What Is an Appraisal?

A home purchase is the biggest financial decision some people could ever consider. It doesn't matter if a main residence, an additional vacation property or a rental fixer upper, the purchase of real property is a complex financial transaction that requires multiple people working in concert to make it all happen.

Most people are familiar with the parties taking part in the transaction. The real estate agent is the most known entity in the transaction. Next, the lender provides the money needed to fund the exchange. And ensuring all requirements of the sale are completed and that a clear title passes from the seller to the buyer is the title company.

To learn more about appraising, click here to see a short video or call us today to talk about your specific property.

So, what party makes sure the property is worth the purchase price? This is where the appraiser comes in. We provide an unbiased opinion of what a buyer might expect to pay — or a seller receive — for a property, where both buyer and seller are informed parties. A licensed, certified, professional appraiser from TNC Appraisal Service, Inc. will ensure, you as an interested party, are informed.

The inspection is where an appraisal starts

To ascertain the true status of the property, it's our responsibility to first complete a thorough inspection. We must see features hands on, such as the number of bedrooms and bathrooms, the location, living areas, etc, to ensure they truly exist and are in the condition a reasonable buyer would expect them to be. To ensure the stated square footage has not been misrepresented and document the layout of the home, the inspection often includes creating a sketch of the floorplan. Most importantly, the appraiser looks for any obvious features - or defects - that would have an impact on the value of the property.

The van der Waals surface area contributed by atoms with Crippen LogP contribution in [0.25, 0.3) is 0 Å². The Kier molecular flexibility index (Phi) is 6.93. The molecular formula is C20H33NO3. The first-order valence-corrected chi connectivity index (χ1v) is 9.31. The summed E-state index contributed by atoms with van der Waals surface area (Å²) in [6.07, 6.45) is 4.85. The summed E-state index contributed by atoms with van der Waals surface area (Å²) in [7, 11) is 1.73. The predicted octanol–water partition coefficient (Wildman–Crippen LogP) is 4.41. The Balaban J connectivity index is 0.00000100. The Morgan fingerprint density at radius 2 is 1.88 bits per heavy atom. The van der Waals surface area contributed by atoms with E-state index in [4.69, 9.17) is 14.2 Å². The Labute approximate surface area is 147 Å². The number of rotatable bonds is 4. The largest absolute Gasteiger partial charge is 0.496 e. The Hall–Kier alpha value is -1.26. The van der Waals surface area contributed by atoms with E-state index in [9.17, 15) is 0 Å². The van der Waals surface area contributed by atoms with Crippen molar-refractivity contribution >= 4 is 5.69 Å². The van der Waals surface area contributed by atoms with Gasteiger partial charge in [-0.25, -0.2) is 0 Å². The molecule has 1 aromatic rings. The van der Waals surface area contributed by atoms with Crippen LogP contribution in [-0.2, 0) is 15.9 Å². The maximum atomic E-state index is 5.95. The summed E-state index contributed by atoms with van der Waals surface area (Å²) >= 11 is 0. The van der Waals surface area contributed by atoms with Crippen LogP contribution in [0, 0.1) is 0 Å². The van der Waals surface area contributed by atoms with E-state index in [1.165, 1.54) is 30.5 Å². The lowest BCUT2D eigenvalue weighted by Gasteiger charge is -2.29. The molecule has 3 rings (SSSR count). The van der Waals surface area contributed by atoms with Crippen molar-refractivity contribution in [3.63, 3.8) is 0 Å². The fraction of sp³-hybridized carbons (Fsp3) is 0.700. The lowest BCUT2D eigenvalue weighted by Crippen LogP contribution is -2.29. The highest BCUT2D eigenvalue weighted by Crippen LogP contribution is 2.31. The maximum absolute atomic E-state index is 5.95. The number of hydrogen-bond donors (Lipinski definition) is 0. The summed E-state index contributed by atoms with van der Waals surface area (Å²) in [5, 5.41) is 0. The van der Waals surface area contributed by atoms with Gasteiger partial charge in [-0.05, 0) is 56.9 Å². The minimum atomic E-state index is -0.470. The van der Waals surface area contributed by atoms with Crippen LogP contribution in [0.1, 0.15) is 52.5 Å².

Next, after the inspection, an appraiser uses two or three approaches to determining the value of the property: paired sales analysis and, in the case of a rental property, an income approach.

Replacement Cost

Here, the appraiser analyzes information on local building costs, labor rates and other elements to figure out how much it would cost to build a property comparable to the one being appraised. This estimate often sets the upper limit on what a property would sell for. The cost approach is also the least used method.

Sales Comparison

Appraisers become very familiar with the subdivisions in which they work. They thoroughly understand the value of certain features to the homeowners of that area. Then, the appraiser looks up recent transactions in close proximity to the subject and finds properties which are 'comparable' to the subject being appraised. By assigning a dollar value to certain items such as fireplaces, room layout, appliance upgrades, extra bathrooms or bedrooms, or quality of construction, we add or subtract from each comparable's sales price so that they more accurately match the features of subject property.

  • If, for example, the comparable has an irrigation system and the subject doesn't, the appraiser may subtract the value of an irrigation system from the sales price of the comparable.
  • In the case where the subject has something such as an extra half bath that a comparable doesn't have, the appraiser might add the value of that bath to the comparable property.

After all differences have been accounted for, the appraiser reconciles the adjusted sales prices of all the comps and then derives an opinion of what the subject could sell for. At TNC Appraisal Service, Inc., we are experts in knowing the value of real estate features in Manahawkin and Ocean County neighborhoods. This approach to value is most often given the most consideration when an appraisal is for a home sale.

Valuation Using the Income Approach

In the case of income producing properties - rental houses for example - we may use an additional method of valuing a house. In this case, the amount of income the property generates is taken into consideration along with income produced by similar properties to derive the current value.

Arriving at a Value Conclusion

Combining information from all applicable approaches, the appraiser is then ready to put down an estimated market value for the subject property. The estimate of value at the bottom of the appraisal report is not necessarily the final sales price even though it is likely the best indication of a property's valueIt's not uncommon for prices to be driven up or down by extenuating circumstances like the motivation or urgency of a seller or 'bidding wars'. Regardless, the appraised value is often employed as a guideline for lenders who don't want to loan a buyer more money than the property is actually worth. It all comes down to this, an appraiser from TNC Appraisal Service, Inc. will guarantee you get the most accurate property value, so you can make the most informed real estate decisions.